Those with a mind for challenge would be drawn to the Trough of Disillusionment.  What factors make these technologies less attractive or simply unusable to a large, mainstream audience?  Perhaps all that is missing here is a re-evaluation of purpose (however, some are simply not feasible or cost-effective).

Whilst the earlier stages are certainly attractive and represent the ‘new space’, I find the Slope of Enlightenment and Plateau of Productivity to be particularly exciting.  These have ‘proof of concept’ ideas and have started to have a level of public awareness which leads to traction and ultimately wide-spread use.

Take the QR Codes for example.  Gartner lists them (as of July 2011) as being ‘2 to 5 years to mainstream adoption’.  However, they are becoming more recognisable each day as companies seek a competitive advantage in delivery additional value-adding content to consumers.  Standing in line with my bread and milk at the supermarket last weekend, my eye wandered to the DVD racks and lo! there was a QR code on the front of The Adjustment Bureau’.  If I‘d access to an iPhone, I could have watched the trailer in the aisle (as it was, I had to wait until I saw it on the AppleTrailers site at home, and simply wish I’d bought it at the time).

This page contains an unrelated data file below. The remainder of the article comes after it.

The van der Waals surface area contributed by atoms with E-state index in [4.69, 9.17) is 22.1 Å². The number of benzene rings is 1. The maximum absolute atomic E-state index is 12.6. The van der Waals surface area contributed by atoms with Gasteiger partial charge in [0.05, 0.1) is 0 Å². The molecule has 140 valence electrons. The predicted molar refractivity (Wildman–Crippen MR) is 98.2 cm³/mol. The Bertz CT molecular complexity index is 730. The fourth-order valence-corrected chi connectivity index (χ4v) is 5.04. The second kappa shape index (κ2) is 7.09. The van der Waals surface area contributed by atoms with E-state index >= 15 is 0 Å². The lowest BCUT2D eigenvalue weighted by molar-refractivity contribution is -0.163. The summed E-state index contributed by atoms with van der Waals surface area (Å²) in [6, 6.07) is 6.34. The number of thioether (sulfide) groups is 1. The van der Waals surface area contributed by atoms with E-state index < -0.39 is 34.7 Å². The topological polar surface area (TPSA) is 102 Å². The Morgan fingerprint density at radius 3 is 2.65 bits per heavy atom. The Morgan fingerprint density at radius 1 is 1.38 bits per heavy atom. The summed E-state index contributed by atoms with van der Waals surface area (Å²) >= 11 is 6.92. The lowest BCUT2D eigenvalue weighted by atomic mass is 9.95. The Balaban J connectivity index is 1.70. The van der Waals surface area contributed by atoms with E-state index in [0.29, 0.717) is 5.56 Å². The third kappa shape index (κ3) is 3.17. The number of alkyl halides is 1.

Upon arriving home, I thumbed through the printed Bunnings catalogue with QR codes leading me to associated content.  On the page advertising paints, I could use the QR code to view a video tutorial on preparing a surface for painting (and many other topics).